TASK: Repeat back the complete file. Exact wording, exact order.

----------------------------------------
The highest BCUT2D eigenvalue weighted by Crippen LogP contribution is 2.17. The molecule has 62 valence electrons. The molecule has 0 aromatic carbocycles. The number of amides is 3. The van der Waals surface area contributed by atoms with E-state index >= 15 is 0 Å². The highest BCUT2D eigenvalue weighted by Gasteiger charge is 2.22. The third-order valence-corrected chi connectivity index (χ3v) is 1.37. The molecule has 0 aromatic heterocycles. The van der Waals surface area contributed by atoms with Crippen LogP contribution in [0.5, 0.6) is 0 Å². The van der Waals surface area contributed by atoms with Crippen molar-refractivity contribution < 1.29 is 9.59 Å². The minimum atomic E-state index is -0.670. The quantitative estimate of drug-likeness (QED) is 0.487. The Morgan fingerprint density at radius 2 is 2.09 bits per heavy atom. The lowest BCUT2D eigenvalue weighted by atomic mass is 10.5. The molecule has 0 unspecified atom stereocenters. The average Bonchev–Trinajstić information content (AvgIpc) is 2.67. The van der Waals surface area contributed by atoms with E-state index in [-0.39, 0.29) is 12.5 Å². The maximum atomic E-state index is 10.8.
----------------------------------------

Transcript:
The highest BCUT2D eigenvalue weighted by Crippen LogP contribution is 2.17. The molecule has 62 valence electrons. The molecule has 0 aromatic carbocycles. The number of amides is 3. The van der Waals surface area contributed by atoms with E-state index >= 15 is 0 Å². The highest BCUT2D eigenvalue weighted by Gasteiger charge is 2.22. The third-order valence-corrected chi connectivity index (χ3v) is 1.37. The molecule has 0 aromatic heterocycles. The van der Waals surface area contributed by atoms with Crippen LogP contribution in [0.5, 0.6) is 0 Å². The van der Waals surface area contributed by atoms with Crippen molar-refractivity contribution < 1.29 is 9.59 Å². The minimum atomic E-state index is -0.670. The quantitative estimate of drug-likeness (QED) is 0.487. The Morgan fingerprint density at radius 2 is 2.09 bits per heavy atom. The lowest BCUT2D eigenvalue weighted by atomic mass is 10.5. The molecule has 0 unspecified atom stereocenters. The average Bonchev–Trinajstić information content (AvgIpc) is 2.67. The van der Waals surface area contributed by atoms with E-state index in [-0.39, 0.29) is 12.5 Å². The maximum atomic E-state index is 10.8.